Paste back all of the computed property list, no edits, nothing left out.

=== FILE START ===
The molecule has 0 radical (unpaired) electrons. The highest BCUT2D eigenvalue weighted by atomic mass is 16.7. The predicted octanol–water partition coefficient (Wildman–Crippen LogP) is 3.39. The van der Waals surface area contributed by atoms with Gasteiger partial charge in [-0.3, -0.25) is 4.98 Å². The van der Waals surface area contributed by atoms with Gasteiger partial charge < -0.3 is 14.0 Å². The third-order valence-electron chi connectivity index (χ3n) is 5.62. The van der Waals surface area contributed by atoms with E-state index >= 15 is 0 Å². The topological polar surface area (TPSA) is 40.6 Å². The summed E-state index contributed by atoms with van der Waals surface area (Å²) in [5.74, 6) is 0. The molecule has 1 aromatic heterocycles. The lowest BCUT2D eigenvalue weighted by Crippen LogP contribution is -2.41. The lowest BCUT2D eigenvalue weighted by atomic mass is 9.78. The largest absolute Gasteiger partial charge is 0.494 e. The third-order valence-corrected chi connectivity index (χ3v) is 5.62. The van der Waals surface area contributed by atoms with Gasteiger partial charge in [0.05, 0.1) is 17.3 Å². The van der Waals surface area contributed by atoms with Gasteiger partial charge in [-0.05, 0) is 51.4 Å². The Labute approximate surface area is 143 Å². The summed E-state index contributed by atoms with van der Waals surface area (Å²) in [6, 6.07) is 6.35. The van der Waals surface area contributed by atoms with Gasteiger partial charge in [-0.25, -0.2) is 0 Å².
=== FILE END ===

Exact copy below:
The molecule has 0 radical (unpaired) electrons. The highest BCUT2D eigenvalue weighted by atomic mass is 16.7. The predicted octanol–water partition coefficient (Wildman–Crippen LogP) is 3.39. The van der Waals surface area contributed by atoms with Gasteiger partial charge in [-0.3, -0.25) is 4.98 Å². The van der Waals surface area contributed by atoms with Gasteiger partial charge < -0.3 is 14.0 Å². The third-order valence-electron chi connectivity index (χ3n) is 5.62. The van der Waals surface area contributed by atoms with E-state index >= 15 is 0 Å². The topological polar surface area (TPSA) is 40.6 Å². The summed E-state index contributed by atoms with van der Waals surface area (Å²) in [5.74, 6) is 0. The molecule has 1 aromatic heterocycles. The lowest BCUT2D eigenvalue weighted by Crippen LogP contribution is -2.41. The lowest BCUT2D eigenvalue weighted by atomic mass is 9.78. The largest absolute Gasteiger partial charge is 0.494 e. The third-order valence-corrected chi connectivity index (χ3v) is 5.62. The van der Waals surface area contributed by atoms with Gasteiger partial charge in [0.05, 0.1) is 17.3 Å². The van der Waals surface area contributed by atoms with Gasteiger partial charge in [-0.05, 0) is 51.4 Å². The Labute approximate surface area is 143 Å². The summed E-state index contributed by atoms with van der Waals surface area (Å²) in [6, 6.07) is 6.35. The van der Waals surface area contributed by atoms with Gasteiger partial charge in [-0.25, -0.2) is 0 Å².